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Some Variations on Big Cons, by Victor Niederhoffer

  1. One of the tenets of movies about cons is that it's always the con man that gets to eat crow in the end. One sees many variants of this in markets but the losses that the con man faces with his own trading is often to be predicted.
  2. Part of the big con, which always involves a big store with fictitious actors, is the staged exit from the store, where such things as bogus policemen are called in to arrest the actors and mark unless they run. This often has the effect of bringing the mark back for more, even after he has lost everything the first time. Again, this reminds me of so many recent events.
  3. The con in con comes from confidence that the con man builds up by convincing you of his integrity and legitimacy. Convincers such as a track record making much money in the first year, when presumably the trades were hypothetical or involved peanuts is a good convincer that we always find in our field. Other convincers are the appearance at seminars with lofty professors, and books and interviews in newspapers.
  4. The con is good at appearing to be wealthy, with limousines, fancy offices, and odyssian vistas standard props, operating in some cases out of a rented bank, just for the occasion. Wealth in the information age comes from high powered mathematics, rubbing shoulders with Nobelists, great erudition in seemingly academic articles, and fake humility.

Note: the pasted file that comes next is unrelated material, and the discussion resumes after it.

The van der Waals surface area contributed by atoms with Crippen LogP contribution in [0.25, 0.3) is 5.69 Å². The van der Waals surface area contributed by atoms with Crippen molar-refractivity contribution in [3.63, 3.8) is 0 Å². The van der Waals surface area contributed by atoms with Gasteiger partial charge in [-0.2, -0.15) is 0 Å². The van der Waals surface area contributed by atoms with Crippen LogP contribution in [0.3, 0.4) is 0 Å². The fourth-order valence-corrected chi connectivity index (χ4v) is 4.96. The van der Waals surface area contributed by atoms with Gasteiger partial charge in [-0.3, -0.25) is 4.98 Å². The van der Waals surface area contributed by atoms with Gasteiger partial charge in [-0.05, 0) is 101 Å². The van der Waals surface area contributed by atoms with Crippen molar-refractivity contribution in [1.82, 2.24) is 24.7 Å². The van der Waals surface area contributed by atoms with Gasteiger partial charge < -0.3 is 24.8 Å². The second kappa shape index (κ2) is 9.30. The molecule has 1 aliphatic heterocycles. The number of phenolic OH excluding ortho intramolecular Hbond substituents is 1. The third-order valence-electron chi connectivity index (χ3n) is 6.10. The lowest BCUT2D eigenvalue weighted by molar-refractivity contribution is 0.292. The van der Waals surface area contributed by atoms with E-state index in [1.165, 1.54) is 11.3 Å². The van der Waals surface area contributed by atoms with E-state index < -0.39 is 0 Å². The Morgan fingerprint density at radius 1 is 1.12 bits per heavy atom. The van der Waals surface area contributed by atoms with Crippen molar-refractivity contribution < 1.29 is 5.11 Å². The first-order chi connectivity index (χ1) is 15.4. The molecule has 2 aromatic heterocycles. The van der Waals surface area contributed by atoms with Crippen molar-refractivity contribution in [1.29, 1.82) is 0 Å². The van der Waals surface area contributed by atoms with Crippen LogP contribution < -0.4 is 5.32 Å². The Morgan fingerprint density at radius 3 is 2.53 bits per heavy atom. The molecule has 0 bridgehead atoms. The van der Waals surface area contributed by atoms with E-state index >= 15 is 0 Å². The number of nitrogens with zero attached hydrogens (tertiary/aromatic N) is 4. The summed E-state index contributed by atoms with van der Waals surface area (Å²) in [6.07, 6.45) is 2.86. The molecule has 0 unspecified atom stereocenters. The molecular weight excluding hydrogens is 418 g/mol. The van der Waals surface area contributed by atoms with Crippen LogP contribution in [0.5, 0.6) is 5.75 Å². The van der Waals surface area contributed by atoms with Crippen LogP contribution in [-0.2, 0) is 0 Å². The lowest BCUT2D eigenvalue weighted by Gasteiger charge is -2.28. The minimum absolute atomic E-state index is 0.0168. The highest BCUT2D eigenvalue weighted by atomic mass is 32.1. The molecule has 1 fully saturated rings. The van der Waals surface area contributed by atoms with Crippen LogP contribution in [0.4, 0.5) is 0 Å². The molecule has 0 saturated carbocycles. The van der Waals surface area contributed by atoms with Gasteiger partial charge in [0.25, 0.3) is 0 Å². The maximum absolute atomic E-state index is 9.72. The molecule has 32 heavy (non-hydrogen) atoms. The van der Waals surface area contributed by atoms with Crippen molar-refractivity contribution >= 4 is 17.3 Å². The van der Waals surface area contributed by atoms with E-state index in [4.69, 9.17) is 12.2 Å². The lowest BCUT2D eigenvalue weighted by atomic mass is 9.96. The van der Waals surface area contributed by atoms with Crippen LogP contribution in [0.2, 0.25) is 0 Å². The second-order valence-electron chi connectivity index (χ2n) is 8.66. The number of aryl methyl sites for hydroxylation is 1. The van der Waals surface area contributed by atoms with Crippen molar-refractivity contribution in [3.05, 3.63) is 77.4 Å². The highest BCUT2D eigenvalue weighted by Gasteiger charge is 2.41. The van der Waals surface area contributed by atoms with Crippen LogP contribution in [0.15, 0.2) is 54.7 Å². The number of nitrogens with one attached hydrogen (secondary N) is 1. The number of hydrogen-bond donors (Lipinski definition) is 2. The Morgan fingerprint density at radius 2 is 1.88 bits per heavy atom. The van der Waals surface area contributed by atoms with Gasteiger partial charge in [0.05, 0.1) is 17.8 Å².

5. 'You can never con a honest man' is a standard adage of all such books, the classic being The Big Con by linguistics professor David Maurer. (I find it interesting that Maurer sued the producers of "The Sting" but settled on the courthouse steps.) The larceny in the mark in the market is their desire to get rich with a simple fixed system. It can't be done, and marks become easy victims to the inside information con, or the other two big con prototypes, the wire or the payoff.
  6. The big con evolved from a dollar discount store that served as a front and a lure for a three-card monte game in the store. Since no one ever won in the game, and everyone lost all their money, the store didn't have to give away too many bargains. The store evolved into the big con where fake betting parlors, stock exchanges and other elaborate scenarios were enacted. An ironic twist is that one store became so successful at selling the actual discounted dollar goods that it became the seed corn for a national chain of department stores.
  7. Perhaps some legitimate business will some day come out of the numerous big cons that we are subjected to in the market firmament each day.

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